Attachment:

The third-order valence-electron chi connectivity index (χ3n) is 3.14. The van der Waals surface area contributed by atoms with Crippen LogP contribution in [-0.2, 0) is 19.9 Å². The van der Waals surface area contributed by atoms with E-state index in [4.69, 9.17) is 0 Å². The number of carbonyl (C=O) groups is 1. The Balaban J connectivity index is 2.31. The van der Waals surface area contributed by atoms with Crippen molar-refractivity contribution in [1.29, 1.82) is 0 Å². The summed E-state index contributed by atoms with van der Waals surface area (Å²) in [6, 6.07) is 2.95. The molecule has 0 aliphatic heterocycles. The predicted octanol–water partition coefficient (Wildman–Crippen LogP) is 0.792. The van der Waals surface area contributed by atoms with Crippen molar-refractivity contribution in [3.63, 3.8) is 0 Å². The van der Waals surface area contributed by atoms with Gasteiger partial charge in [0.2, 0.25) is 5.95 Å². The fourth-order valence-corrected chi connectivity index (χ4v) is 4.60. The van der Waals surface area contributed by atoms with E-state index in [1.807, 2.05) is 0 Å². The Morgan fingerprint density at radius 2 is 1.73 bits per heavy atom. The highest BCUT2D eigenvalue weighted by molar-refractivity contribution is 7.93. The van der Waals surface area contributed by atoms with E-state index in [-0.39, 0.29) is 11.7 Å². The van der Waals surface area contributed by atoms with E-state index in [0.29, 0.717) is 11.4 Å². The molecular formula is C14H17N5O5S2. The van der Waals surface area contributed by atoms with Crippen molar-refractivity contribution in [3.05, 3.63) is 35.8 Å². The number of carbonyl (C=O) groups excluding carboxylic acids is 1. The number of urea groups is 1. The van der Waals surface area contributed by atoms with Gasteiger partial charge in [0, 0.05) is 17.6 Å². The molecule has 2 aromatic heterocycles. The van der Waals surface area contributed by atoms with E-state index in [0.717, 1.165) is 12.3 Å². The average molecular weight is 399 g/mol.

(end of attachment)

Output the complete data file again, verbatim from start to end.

The third-order valence-electron chi connectivity index (χ3n) is 3.14. The van der Waals surface area contributed by atoms with Crippen LogP contribution in [-0.2, 0) is 19.9 Å². The van der Waals surface area contributed by atoms with E-state index in [4.69, 9.17) is 0 Å². The number of carbonyl (C=O) groups is 1. The Balaban J connectivity index is 2.31. The van der Waals surface area contributed by atoms with Crippen molar-refractivity contribution in [1.29, 1.82) is 0 Å². The summed E-state index contributed by atoms with van der Waals surface area (Å²) in [6, 6.07) is 2.95. The molecule has 0 aliphatic heterocycles. The predicted octanol–water partition coefficient (Wildman–Crippen LogP) is 0.792. The van der Waals surface area contributed by atoms with Crippen molar-refractivity contribution in [3.63, 3.8) is 0 Å². The van der Waals surface area contributed by atoms with Gasteiger partial charge in [0.2, 0.25) is 5.95 Å². The fourth-order valence-corrected chi connectivity index (χ4v) is 4.60. The van der Waals surface area contributed by atoms with E-state index in [1.807, 2.05) is 0 Å². The Morgan fingerprint density at radius 2 is 1.73 bits per heavy atom. The highest BCUT2D eigenvalue weighted by molar-refractivity contribution is 7.93. The van der Waals surface area contributed by atoms with E-state index in [-0.39, 0.29) is 11.7 Å². The van der Waals surface area contributed by atoms with E-state index in [0.29, 0.717) is 11.4 Å². The molecular formula is C14H17N5O5S2. The van der Waals surface area contributed by atoms with Crippen molar-refractivity contribution in [3.05, 3.63) is 35.8 Å². The number of carbonyl (C=O) groups excluding carboxylic acids is 1. The number of urea groups is 1. The van der Waals surface area contributed by atoms with Gasteiger partial charge in [0, 0.05) is 17.6 Å². The molecule has 2 aromatic heterocycles. The van der Waals surface area contributed by atoms with E-state index in [0.717, 1.165) is 12.3 Å². The average molecular weight is 399 g/mol.